I suggest you download my free Ultimate Tutorial: Getting Started With Kotlin. You will be minutes away from your first full-fledged command-line application in Kotlin.

The tutorial is an 80-page book and is entirely hands-on. You can follow along with it while learning about various Kotlin and IntelliJ features. And lots of other things.

Anyways.

Here is an example of BDDMockito syntax for you:

    @Test
fun `testing with handcrafted whenever`() {
        given(statementReporter.canPrintItem())
.willReturn(true)
        account.generateStatement()
        verify(statementReporter).printItem("-5,00\t73,91")
    }

Of course, we wanted to switch from hand-crafted function to the official API!

By the way, BDDMockito is using slightly different naming. But the mocking structure is same:

// given vs when
given(statementReporter.canPrintItem())
// willReturn vs thenReturn
.willReturn(true)

As you can see, instead of when it allows us to use given, and all the then*methods become will*.

At that point, we decided to switch from whenever to given. We didn’t want to change thousands of occurrences in one go, as it will take a lot of time.

And we just might have changed some things that shouldn’t have been changed if we were to do the search & replace.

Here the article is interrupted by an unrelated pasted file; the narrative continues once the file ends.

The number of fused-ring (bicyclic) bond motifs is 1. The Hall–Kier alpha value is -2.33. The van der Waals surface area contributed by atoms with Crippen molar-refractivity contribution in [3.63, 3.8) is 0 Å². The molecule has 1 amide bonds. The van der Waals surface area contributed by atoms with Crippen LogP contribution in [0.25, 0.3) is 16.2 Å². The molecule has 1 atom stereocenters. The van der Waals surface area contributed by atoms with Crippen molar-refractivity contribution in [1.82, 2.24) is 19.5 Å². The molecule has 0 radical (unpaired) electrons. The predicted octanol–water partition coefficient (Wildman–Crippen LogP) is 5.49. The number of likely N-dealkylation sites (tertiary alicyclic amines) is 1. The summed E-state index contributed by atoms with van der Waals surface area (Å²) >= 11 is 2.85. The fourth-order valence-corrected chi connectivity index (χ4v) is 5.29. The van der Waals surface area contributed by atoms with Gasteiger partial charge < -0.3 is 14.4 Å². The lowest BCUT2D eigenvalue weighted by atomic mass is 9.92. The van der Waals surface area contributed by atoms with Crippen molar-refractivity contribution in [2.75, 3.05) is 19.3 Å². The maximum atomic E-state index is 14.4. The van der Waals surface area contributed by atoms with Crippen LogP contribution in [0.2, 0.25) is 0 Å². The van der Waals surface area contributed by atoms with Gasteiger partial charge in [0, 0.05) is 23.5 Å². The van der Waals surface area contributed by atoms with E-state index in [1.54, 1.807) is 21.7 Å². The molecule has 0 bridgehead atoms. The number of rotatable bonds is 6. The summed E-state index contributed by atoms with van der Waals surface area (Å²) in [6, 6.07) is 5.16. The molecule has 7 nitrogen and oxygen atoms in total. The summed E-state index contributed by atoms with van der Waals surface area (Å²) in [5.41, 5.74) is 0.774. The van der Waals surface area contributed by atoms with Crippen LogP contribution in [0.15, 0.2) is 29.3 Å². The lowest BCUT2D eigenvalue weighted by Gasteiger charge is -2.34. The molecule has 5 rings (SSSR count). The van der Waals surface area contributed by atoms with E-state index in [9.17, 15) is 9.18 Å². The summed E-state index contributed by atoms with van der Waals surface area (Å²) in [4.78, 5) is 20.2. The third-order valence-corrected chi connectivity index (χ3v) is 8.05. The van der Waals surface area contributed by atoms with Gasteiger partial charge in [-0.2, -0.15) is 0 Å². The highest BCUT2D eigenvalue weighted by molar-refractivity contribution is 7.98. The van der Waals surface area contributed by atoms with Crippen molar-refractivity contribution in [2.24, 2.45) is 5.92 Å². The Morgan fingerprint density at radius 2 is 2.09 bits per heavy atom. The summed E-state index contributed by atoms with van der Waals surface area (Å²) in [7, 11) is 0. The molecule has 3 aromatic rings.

So, we decided to put a simple @Deprecated annotation on the wheneverfunction. That would make all the usages appear as deprecated (crossed out) in IntelliJ. New usages are unlikely to be introduced, as well.

As my pair was typing it out, I’ve noticed that IntelliJ was showing something interesting in the parameter list tooltip:

It got me curious about this replaceWith parameter. If I understood it correctly, this would allow some automated replacement.

We fiddled a bit with it. And it seemed like you can do such replacement.

Here is the code:

@Deprecated(
"use BDDMockito.given",
replaceWith = ReplaceWith(
"given(x)",
"org.mockito.BDDMockito.Companion.given"))
fun <T> whenever(x: T): OngoingStub<T> {
return `when`(x)
}

Now we tried to go to the usage of whenever, place our cursor on the deprecated whenever call, and press ALT + ENTER (the magic hotkey of IntelliJ).

What happened is amazing:

You can indeed do the automated replacement. And there is even an option to replace it in the WHOLE PROJECT!

Astounding!

But first, we decided to double-check how it will work just for that one occurrence.

That was the right decision:

It resulted in a compile error as BDDOngoingStub<T> doesn’t have thenReturnmethod defined on it. It should be willReturn.